Infographic: Colourful Foods – The Benefits of Eating the Rainbow

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French-style Stewed Duck Legs

Ingredients

6 duck legs
sea salt and black pepper
1 small onion, peeled and roughly chopped
1 small carrot, peeled and roughly chopped
1 celery stalk, trimmed and roughly chopped
2 garlic cloves, peeled
1 thyme sprig
1 rosemary sprig
1 bay leaf
1-3/4 cups dry red wine
1-3/4 cups port
splash of Madeira
6 cups chicken stock
2 cups veal stock, or extra chicken stock

Method

  1. Trim the fat and skins from the sides of the duck legs, then season with salt and pepper. Heat a wide skillet until hot. In two batches, pan-fry the duck legs for 4 to 5 minutes, turning until golden brown all over. (You don’t need to add oil to the skillet.) Remove with a slotted spoon to a plate and set aside. Reserve the fat.
  2. Heat 2 tbsp of the rendered duck fat in a large heavy pan or a cast-iron casserole. Add the chopped onion, carrot, celery, and garlic and pan-fry over high heat for 4 to 6 minutes, stirring frequently, until golden brown. Throw in the herbs and deglaze the pan with the wine, port, and Madeira. Bring to a boil and let bubble vigorously until the liquid has reduced and is thick and syrupy. Drain off any fat from the duck legs, then add them to the pan and pour in the stocks. If necessary, add a little boiling water to cover them. Bring to a simmer and cook gently for 2 hours until the duck meat is very tender. Let the duck legs cool in the braising stock.
  3. Once cooled, remove the duck legs from the pan and set aside. Strain the braising stock through a fine strainer into a clean pan and boil until reduced to a syrupy glaze. Skim off any fat or scum from the surface and check the seasoning.
  4. When ready to serve, gently reheat the duck legs in the reduced sauce, spooning the sauce over them to glaze, and finish the potatoes and carrots. Serve each duck leg with a portion of garlic potatoes and cilantro carrots.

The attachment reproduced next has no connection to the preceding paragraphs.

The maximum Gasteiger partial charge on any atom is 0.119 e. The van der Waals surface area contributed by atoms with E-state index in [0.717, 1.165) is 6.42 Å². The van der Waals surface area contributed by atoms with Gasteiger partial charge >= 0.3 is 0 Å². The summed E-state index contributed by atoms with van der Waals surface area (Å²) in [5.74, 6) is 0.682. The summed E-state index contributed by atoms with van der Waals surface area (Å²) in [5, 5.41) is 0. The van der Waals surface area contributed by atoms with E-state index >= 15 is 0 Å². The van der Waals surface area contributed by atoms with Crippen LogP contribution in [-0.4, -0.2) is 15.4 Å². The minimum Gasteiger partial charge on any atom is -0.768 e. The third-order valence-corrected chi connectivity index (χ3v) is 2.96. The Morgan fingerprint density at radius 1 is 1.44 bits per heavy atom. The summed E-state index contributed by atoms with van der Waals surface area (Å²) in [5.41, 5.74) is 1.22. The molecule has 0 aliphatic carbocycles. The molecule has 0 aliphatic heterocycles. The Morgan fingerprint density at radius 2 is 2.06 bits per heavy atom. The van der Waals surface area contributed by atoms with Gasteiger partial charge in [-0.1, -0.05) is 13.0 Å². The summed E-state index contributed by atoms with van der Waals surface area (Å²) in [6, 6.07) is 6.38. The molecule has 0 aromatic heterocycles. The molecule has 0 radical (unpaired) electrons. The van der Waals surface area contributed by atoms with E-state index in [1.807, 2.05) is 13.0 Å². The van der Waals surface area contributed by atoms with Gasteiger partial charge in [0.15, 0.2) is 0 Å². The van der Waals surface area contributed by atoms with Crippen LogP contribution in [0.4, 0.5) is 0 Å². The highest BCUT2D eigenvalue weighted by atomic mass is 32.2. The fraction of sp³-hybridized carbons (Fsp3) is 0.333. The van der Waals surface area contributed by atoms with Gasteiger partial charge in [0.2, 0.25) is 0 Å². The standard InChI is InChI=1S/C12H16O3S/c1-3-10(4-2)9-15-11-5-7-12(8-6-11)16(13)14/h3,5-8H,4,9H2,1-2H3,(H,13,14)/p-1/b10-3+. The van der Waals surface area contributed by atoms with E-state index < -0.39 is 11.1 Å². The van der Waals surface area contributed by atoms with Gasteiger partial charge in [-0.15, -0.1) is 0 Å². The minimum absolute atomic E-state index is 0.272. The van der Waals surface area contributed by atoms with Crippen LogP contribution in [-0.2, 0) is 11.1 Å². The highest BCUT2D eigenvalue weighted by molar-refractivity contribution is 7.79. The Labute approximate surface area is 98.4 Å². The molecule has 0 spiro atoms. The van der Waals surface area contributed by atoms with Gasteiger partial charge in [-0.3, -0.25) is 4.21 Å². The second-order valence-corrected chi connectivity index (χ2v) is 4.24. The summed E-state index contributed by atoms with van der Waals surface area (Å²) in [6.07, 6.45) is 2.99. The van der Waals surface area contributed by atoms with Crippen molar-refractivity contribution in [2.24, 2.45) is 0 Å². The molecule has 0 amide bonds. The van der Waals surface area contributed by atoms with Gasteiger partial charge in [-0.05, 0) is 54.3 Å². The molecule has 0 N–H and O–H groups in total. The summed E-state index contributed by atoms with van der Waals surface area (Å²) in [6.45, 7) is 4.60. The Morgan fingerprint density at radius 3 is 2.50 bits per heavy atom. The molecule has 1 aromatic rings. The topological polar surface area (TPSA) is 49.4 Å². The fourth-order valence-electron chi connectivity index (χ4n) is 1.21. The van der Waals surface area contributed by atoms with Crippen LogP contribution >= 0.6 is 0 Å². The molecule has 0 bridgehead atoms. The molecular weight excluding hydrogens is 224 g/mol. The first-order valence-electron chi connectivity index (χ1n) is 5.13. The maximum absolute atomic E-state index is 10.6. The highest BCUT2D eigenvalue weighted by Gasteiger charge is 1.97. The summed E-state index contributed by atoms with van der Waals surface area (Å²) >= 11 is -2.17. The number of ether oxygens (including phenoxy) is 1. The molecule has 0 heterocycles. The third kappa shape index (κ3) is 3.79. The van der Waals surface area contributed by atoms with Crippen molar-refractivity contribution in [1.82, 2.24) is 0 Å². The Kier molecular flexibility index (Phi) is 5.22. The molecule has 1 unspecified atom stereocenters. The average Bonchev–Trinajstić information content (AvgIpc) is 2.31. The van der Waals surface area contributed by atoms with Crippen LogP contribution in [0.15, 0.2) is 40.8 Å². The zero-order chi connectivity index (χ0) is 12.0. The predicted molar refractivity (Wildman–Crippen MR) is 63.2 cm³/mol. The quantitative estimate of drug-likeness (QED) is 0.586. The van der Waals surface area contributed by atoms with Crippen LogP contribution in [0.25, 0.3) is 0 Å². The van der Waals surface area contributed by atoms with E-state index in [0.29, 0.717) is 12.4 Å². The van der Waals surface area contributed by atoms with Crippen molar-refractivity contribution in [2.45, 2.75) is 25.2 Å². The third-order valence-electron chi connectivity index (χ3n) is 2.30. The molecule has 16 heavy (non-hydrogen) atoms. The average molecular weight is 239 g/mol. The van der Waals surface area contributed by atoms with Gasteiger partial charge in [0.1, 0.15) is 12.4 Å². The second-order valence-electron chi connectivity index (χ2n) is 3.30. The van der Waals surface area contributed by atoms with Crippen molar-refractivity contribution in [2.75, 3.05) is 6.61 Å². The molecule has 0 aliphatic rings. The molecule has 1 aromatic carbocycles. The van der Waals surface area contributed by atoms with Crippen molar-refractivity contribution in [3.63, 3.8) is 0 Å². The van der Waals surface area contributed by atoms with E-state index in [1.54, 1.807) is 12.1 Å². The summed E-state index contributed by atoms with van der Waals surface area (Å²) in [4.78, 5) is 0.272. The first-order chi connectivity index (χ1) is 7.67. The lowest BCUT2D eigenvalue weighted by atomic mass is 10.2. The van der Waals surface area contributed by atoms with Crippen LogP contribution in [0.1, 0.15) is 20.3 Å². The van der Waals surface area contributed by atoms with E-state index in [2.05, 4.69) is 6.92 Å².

Makes 6 servings.

Source: Gordon Ramsay’s Maze

In Pictures: Decorative Sushi of Ken Kawasumi (川澄健)

Produce Butcher

Whole Foods’ latest store in Manhattan, New York will challenge the traditional butcher shop with a “Produce Butcher,” who wil cut your fruits, or veggies.

This looks to be perfect for people who want fresh, large items like watermelon, or pineapple, and don’t want to risk getting hurt prepping it. The elderly, or folks with disabilities could probably benefit greatly from this.

For $1 per pound, or per individually priced item, you can hand them any of your produce to let them slice, dice, chop, mince, wedge, or even julienne them to your heart’s desire.

Eating Whole Grains Led to Modest Improvements in Gut Microbiota and Immune Response

In a clinical trial, adults who consumed a diet rich in whole grains rather than refined grains had modest improvements in healthy gut microbiota and certain immune responses. The research was conducted in tandem with a study that looked at the effects of a whole-grain diet on energy metabolism. Both studies are published online today in the American Journal of Clinical Nutrition.

Whole grain consumption has been associated with reduced risk of heart disease, type 2 diabetes, and some cancers. Researchers have speculated that whole grains lessen risk for diseases through reducing inflammation, but studies comparing the effects of whole grains versus refined grains consumption have not controlled the diets of study participants and have not evaluated cell-mediated immune responses to uncover the impact of whole grains on immune and inflammatory responses.

The research team analyzed the results from an eight-week randomized, controlled trial with 81 participants to see what effect a diet rich in whole grains, as opposed to a diet rich in refined grains, would have on immune and inflammatory responses, gut microbiota, and stool frequency in healthy adults. For the first two weeks, participants consumed the same weight-maintaining Western-style diet rich in refined grains. For the next six weeks, 40 of those participants stayed on that diet, while 41 participants consumed a diet rich in whole grains.

The diets were similar in total energy, total fat, and number of fruit, vegetable, and protein servings. The only difference was in the source of grain. Based on how refined grains are processed, those who consumed the refined-grained diet inherently consumed less fiber and certain micronutrients. The meals were prepared by trained staff according to the Dietary Guidelines for Americans. The meals were designed so that the participant would maintain their weight. In many of the previous studies, subjects lost weight when they increased their whole grain consumption so it was not clear if the anti-inflammatory effect observed was a secondary effect due to weight loss or consumption of fiber itself.